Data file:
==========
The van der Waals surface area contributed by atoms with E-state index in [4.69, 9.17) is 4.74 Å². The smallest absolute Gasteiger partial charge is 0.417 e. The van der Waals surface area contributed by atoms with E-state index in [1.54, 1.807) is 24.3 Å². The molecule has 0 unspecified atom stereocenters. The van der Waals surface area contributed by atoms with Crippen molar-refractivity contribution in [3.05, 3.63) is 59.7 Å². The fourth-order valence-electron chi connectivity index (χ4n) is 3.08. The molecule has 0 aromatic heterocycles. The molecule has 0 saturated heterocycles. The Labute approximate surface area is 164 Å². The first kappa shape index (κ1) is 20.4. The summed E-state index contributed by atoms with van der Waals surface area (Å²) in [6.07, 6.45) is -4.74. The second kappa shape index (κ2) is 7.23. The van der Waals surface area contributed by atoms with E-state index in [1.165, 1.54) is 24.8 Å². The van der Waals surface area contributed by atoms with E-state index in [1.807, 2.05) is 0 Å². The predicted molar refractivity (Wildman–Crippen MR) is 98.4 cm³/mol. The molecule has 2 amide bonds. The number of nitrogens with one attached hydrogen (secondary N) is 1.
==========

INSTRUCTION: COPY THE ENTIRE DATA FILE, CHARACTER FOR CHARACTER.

The van der Waals surface area contributed by atoms with E-state index in [4.69, 9.17) is 4.74 Å². The smallest absolute Gasteiger partial charge is 0.417 e. The van der Waals surface area contributed by atoms with E-state index in [1.54, 1.807) is 24.3 Å². The molecule has 0 unspecified atom stereocenters. The van der Waals surface area contributed by atoms with Crippen molar-refractivity contribution in [3.05, 3.63) is 59.7 Å². The fourth-order valence-electron chi connectivity index (χ4n) is 3.08. The molecule has 0 aromatic heterocycles. The molecule has 0 saturated heterocycles. The Labute approximate surface area is 164 Å². The first kappa shape index (κ1) is 20.4. The summed E-state index contributed by atoms with van der Waals surface area (Å²) in [6.07, 6.45) is -4.74. The second kappa shape index (κ2) is 7.23. The van der Waals surface area contributed by atoms with E-state index in [1.165, 1.54) is 24.8 Å². The van der Waals surface area contributed by atoms with E-state index in [1.807, 2.05) is 0 Å². The predicted molar refractivity (Wildman–Crippen MR) is 98.4 cm³/mol. The molecule has 2 amide bonds. The number of nitrogens with one attached hydrogen (secondary N) is 1.